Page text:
If your only experience of Delaware’s Brandywine Valley is hustling through on I-95 once you’re over the Delaware Memorial Bridge, it’s time to shunpike. Start in Wilmington, a city colonized by the Swedes, Dutch, and English, and once known as the last stop on the Underground Railroad. Then head south to New Castle—already a town when William Penn landed here in 1682. Find your way to Route 52, where you’ll skirt the Brandywine River with its ruined mills and waterfalls, a historic waterway that allowed the Du Pont family to build a 19th-century empire that endures today. Once you’ve taken in a sampling of the family’s historic mansions and gardens that include the justly famous Winterthur, seek out fieldstone farmhouses, some of them dating to the early 1700s, in Chadds Ford.
The Du Pont Legacy
Beginning in 1802, the Du Pont family made a fortune manufacturing gunpowder along the Brandywine River, then had the wherewithal to diversify as the Industrial Revolution progressed. Evidence of the family’s largesse abounds in the romantic, hilly countryside where the heirs of Eleuthère Irénée du Pont built estates that are now almost exclusively in the public domain. The most famous is the Henry Francis du Pont estate at Winterthur, but other nearby sites include Nemours Mansion & Gardens (designed by Carrere & Hastings for Alfred I. du Pont in 1909), the Hagley Museum and Library (on the site of the original gunpowder works), and the not-to-be-missed Longwood Gardens in Kennett Square, Pennsylvania.
Where to Stay
In downtown Wilmington, check in to the 1913 Italian Renaissance Hotel du Pont, where you can peek into the Gold Ballroom or dine in the Green Room. In the countryside, consider the Inn & Spa at Montchanin Village, a restored 19th-century hamlet on the National Register of Historic Places. Or choose from a dozen history-rich B&Bs through Brandywine Valley Bed and Breakfast, among them the Inn at Whitewing Farm, with its 1700s farmhouse, and the 1837 Fairville Inn in Chadds Ford.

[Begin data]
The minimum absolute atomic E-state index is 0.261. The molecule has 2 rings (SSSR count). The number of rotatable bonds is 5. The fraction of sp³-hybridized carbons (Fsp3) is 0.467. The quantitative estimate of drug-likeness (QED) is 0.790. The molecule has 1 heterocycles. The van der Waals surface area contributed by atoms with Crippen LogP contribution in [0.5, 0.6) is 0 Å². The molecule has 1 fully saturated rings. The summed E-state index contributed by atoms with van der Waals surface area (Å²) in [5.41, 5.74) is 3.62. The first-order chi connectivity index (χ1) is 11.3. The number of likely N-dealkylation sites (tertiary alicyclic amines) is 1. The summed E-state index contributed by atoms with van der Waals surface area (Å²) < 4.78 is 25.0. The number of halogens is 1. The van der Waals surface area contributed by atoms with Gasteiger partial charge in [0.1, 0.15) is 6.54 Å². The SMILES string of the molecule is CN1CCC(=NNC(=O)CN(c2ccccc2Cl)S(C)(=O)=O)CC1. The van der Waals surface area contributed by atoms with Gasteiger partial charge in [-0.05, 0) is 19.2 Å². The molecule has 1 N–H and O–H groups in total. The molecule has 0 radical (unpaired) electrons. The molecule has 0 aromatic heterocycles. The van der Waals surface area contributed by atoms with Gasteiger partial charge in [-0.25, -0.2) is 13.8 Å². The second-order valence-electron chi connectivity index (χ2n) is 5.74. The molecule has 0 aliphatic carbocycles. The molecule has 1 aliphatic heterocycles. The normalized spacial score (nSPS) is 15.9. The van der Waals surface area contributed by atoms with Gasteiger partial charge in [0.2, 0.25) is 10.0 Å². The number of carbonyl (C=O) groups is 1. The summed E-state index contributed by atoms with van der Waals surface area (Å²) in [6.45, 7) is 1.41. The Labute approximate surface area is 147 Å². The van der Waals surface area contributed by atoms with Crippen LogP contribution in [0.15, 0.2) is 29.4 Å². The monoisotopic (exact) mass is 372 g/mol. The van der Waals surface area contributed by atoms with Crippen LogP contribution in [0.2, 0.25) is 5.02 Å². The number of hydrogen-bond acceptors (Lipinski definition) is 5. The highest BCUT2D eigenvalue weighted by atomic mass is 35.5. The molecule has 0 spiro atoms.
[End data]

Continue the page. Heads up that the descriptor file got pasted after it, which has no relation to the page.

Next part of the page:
Sights to See
Old New Castle
Originally settled in 1651, the oldest part of the town owes its preservation to yet another Du Pont, Louise du Pont Crowninshield. Treasures she saved include the 1730s brick Georgian Amstel House, with its early fanlight; the late 17th-century Dutch House, facing the town green; and George Reed II House, built in 1801 for a prominent lawyer.
Delaware Museum of Art
Holdings include the largest collection of pre-Raphaelite art outside the United Kingdom. A cadre of mid-Victorians that included William Morris, Edward Burne-Jones, and Dante Gabriel Rossetti, the pre-Raphaelites famously launched the English Arts & Crafts and Aesthetic movements through art that tipped over into decorative crafts like wallpaper and textile design. These men idealized their women in art, too, as in “Water Willow,” Rossetti’s portrait of his lover, Jane Morris (yes, also Mrs. William Morris).
Nemours Mansion & Gardens
Alfred I. du Pont built this imposing mansion—modeled on the late 18th-century French style by Carrere & Hastings—for his second wife, Alicia, then added the largest jardin à la française in North America. Patterned after the gardens of Versailles, the central axis extends for a third of mile from the house. The Reflecting Pool covers a full acre and has more than 150 jets.
Henry Francis du Pont was an incurable collector, and when he finished expanding his estate house (the current dwelling dates to the 1930s), its 175 rooms were packed with collections ranging from spatterware arranged by color to the freestanding Montmorency spiral staircase, gleaned from a lost North Carolina mansion of the same name.
One of the premier botanical gardens in the United States, Longwood is also one of the oldest, dating to a 1700 sale from William Penn to the Peirce family. In 1906, Pierre S. du Pont bought the arboretum to prevent it from being timbered. Through the 1930s, he added such features as a massive conservatory and fountains. Open year-round, its many gardens include the Italian Water Garden.
John Chads House
Built for John Chads (also spelled Chadds) by John Wyeth Jr., a member of the artistic Wyeth family, this 1712 stone farmhouse is one of earliest of a style famous in the Brandy-wine Valley. (The builder’s initials, J.W. Jr., are carved in the front of the house.) Chads’ widow, Elizabeth, sheltered here during the Battle of Brandywine.